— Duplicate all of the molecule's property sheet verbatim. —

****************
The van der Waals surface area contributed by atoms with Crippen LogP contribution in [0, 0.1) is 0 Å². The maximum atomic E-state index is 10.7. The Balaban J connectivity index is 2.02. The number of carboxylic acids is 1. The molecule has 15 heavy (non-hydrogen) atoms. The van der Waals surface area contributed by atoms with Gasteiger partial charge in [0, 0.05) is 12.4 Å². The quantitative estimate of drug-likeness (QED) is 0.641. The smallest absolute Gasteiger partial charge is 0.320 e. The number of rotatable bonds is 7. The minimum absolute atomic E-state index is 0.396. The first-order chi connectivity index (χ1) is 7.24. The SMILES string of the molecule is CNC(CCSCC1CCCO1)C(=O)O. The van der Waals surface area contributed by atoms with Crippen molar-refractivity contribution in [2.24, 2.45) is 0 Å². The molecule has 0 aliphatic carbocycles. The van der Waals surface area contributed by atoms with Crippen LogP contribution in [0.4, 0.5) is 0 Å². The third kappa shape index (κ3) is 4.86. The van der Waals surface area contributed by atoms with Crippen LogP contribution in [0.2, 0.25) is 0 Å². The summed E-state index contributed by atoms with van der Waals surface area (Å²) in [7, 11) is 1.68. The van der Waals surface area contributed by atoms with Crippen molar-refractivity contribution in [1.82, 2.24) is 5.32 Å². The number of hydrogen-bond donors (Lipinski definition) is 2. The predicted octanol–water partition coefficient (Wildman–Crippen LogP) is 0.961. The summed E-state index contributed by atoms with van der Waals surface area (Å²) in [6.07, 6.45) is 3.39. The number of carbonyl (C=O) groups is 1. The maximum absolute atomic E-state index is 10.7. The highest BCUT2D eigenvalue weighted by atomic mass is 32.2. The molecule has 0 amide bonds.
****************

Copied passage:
The van der Waals surface area contributed by atoms with Crippen LogP contribution in [0, 0.1) is 0 Å². The maximum atomic E-state index is 10.7. The Balaban J connectivity index is 2.02. The number of carboxylic acids is 1. The molecule has 15 heavy (non-hydrogen) atoms. The van der Waals surface area contributed by atoms with Gasteiger partial charge in [0, 0.05) is 12.4 Å². The quantitative estimate of drug-likeness (QED) is 0.641. The smallest absolute Gasteiger partial charge is 0.320 e. The number of rotatable bonds is 7. The minimum absolute atomic E-state index is 0.396. The first-order chi connectivity index (χ1) is 7.24. The SMILES string of the molecule is CNC(CCSCC1CCCO1)C(=O)O. The van der Waals surface area contributed by atoms with Crippen molar-refractivity contribution in [2.24, 2.45) is 0 Å². The molecule has 0 aliphatic carbocycles. The van der Waals surface area contributed by atoms with Crippen LogP contribution in [0.4, 0.5) is 0 Å². The third kappa shape index (κ3) is 4.86. The van der Waals surface area contributed by atoms with Crippen LogP contribution in [0.2, 0.25) is 0 Å². The summed E-state index contributed by atoms with van der Waals surface area (Å²) in [7, 11) is 1.68. The van der Waals surface area contributed by atoms with Crippen molar-refractivity contribution in [1.82, 2.24) is 5.32 Å². The number of hydrogen-bond donors (Lipinski definition) is 2. The predicted octanol–water partition coefficient (Wildman–Crippen LogP) is 0.961. The summed E-state index contributed by atoms with van der Waals surface area (Å²) in [6.07, 6.45) is 3.39. The number of carbonyl (C=O) groups is 1. The maximum absolute atomic E-state index is 10.7. The highest BCUT2D eigenvalue weighted by atomic mass is 32.2. The molecule has 0 amide bonds.